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You are not alone

…..and we are doing everthing we can to support you


The diagnosis of a brain tumour will undoubtably be the most difficult crisis your family will ever encounter. 

But why your child? 

In adults, we know that certain lifestyle choices can contribute to the chances of getting cancer. Smoking cigarettes can cause lung cancer and exposure to the sun can cause skin cancer. 

Normally cells in our bodies  reproduce and repair themselves in a controlled way and do not cause us any problems. Sometimes this process can get disrupted and the cells may begin to grow in an uncontrolled way, creating a tumour.

To parents of healthy children it is unimaginable that a child could be so unlucky to get cancer, especially your child.  But it does happen and it’s how you cope with it that is the important thing.  Following diagnosis you are going to face some stressful times, visits to clinics and difficult conversations with family, friends and of course the most frightful of all talks will be with your sick child.

Joss Searchlight has people who can help. Our Support Workers are just a phone call away.


It’s vitally important that you don’t think it’s your fault of that it’s something you’ve done. It’s not.

Most cases of childhood cancer happen because of random genetic mutations in growing cells. The key word being Random. These changes happen randomly, there is no effective way to prevent them and there is no reason why your child has cancer.  By genetic we don’t mean a family history of cancer. Just because your Mum of Grandad had cancer doesn’t mean your child is more likely to get it. 

“As one of the founders of Joss Searchlight I asked the same question – WHY MY CHILD?”, said Nigel Parkes.  “A farmer friend of mine looked me straight in the eye and said ‘Why not you, somebodies child is going to get it, you’ve just been the unlucky one’.  “The words cut through me like a knife, making me angry, sad and desperate all at once. I thought what a callous thing to say. But in hindsight what he said was true – Lightning was going to strike somewhere”.

We have created a difficult conversations toolkit which may help you

Childhood brain tumours are relatively rare.

Childhood brain tumours are thankfully relatively rare.

1500 children are diagnosed with cancer each year in the UK, of these, around 400 children are diagnosed with a brain tumour.

Most of the time symptoms that your child may show that cause you concern will not be due to a brain tumour.

However, it is important to talk to your doctor if you are concerned.

What are the Symptoms of a Childhood brain tumour ?

Symptoms of brain tumours can vary from child to child.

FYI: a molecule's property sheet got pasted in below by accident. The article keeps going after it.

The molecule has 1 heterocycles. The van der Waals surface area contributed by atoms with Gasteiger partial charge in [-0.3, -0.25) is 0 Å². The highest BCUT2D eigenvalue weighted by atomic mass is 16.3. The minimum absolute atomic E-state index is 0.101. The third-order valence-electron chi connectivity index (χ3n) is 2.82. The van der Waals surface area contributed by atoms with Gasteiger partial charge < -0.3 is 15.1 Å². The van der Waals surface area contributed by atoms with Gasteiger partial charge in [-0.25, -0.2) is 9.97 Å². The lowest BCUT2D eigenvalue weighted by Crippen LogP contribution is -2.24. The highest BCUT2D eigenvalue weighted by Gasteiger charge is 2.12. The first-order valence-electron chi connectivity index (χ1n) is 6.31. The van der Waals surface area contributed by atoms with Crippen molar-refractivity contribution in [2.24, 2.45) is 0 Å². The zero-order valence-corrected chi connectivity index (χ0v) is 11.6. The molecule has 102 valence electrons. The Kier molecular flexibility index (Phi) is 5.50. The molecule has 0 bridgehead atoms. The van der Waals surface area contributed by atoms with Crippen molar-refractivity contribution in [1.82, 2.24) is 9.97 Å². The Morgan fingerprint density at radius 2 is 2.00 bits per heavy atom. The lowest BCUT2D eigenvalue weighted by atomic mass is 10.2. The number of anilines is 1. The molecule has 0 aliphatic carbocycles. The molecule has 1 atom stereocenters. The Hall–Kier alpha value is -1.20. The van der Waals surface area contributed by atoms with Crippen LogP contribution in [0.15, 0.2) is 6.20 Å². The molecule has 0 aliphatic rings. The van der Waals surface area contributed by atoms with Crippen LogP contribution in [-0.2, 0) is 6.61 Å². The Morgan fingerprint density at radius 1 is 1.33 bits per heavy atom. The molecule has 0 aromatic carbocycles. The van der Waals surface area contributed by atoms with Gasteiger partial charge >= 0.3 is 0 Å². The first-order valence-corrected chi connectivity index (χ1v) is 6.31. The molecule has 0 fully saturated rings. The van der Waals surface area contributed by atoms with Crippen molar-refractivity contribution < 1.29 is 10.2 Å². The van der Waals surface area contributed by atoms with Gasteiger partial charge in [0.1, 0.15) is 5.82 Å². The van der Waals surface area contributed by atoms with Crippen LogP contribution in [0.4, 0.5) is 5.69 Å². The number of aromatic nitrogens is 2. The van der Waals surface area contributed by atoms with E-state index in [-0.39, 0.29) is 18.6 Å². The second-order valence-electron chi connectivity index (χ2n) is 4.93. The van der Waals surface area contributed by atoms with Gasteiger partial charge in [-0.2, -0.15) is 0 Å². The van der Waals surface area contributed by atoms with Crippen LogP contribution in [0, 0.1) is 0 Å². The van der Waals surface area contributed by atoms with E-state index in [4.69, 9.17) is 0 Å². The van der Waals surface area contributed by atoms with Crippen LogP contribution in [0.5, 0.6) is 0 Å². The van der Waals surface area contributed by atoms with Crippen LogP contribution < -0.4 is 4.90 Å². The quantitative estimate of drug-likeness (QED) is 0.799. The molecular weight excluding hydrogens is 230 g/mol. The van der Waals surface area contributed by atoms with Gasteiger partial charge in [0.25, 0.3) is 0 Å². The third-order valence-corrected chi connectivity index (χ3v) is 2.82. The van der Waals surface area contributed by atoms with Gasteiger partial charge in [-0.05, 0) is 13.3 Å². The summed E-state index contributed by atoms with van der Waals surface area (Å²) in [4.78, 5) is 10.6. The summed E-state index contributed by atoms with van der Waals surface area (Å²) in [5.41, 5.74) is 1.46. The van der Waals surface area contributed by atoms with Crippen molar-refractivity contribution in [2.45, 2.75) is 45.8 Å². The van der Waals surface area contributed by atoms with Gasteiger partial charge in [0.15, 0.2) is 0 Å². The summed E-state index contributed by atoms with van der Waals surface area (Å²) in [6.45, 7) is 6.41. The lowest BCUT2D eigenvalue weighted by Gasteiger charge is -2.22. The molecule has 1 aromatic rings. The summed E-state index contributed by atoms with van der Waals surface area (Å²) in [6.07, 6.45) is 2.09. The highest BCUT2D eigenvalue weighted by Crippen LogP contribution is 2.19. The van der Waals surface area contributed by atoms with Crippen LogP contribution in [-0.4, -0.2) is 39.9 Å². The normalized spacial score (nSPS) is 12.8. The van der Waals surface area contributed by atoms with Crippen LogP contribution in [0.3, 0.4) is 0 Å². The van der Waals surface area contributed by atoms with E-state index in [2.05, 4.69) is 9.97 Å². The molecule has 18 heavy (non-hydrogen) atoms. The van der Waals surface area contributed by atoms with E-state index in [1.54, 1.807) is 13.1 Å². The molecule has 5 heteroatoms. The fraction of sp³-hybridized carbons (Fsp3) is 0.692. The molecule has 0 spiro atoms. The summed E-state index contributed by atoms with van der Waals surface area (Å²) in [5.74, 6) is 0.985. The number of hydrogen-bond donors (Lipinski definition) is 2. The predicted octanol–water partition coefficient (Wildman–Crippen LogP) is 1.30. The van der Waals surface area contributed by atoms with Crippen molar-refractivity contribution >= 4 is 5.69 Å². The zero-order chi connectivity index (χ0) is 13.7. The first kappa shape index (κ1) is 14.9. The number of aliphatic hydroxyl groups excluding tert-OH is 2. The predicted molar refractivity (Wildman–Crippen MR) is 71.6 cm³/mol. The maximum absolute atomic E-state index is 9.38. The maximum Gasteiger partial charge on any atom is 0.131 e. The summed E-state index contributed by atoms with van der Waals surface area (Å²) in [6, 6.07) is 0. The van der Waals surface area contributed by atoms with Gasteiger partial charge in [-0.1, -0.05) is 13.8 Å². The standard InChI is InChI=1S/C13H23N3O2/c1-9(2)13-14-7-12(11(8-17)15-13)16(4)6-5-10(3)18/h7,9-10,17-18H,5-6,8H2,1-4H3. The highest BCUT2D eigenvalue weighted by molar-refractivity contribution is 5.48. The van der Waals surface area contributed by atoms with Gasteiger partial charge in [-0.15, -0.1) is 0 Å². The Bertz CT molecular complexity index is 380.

Symptoms can often mimic relatively minor childhood illnesses.

Common symptoms of brain tumours

Taking Your Child to a G.P if you suspect a brain tumour

If your child has one or more of the symptoms listed, or you are concerned, you should take them to see a Doctor as soon as possible.

Explain your worries about the symptoms being a sign of a possible brain tumour.

If your child is exhibiting two or more of the symptoms listed, ask the Doctor for an urgent referral, meaning  your child will be given an appointment with a specialist who can look into the cause of the symptoms.


Help Joss Searchlight find a cure for rare brain tumours and support families today

Together we can find a cure

Danielle's Story

Danielle was only seven years old when she was diagnosed with a brain tumour. Danielle is a confident child and wanted to know all about her illness and to see the pictures.

Danielle has a twin sister, Laura. Their parents chose to be open and honest with Danielle about her illness so that she could tell her twin sister. The consultant told Danielle that she had a tumour in her head, he showed her the MRI scans told her what it is and what he needed to do. Telling Danielle the truth made her less frightened. Like many children she named her tumour calling it her ‘marble’, this helped her to understand the tumour as an object that could be removed.

Only one question left her parents lost for words, when Danielle asked ‘are they going to taking the tumour away and then I won’t be alive any more?’

Danielle with Gary Barlow at X Factor

Supporting you every step of the way

There is financial help available when caring for a child with cancer

Find resources to help you be your child’s best advocate

We have produced a range of films featuring other parents to help


Please make a donation today. It is only with your donations that we can carry on doing amazing things for children like Danielle.

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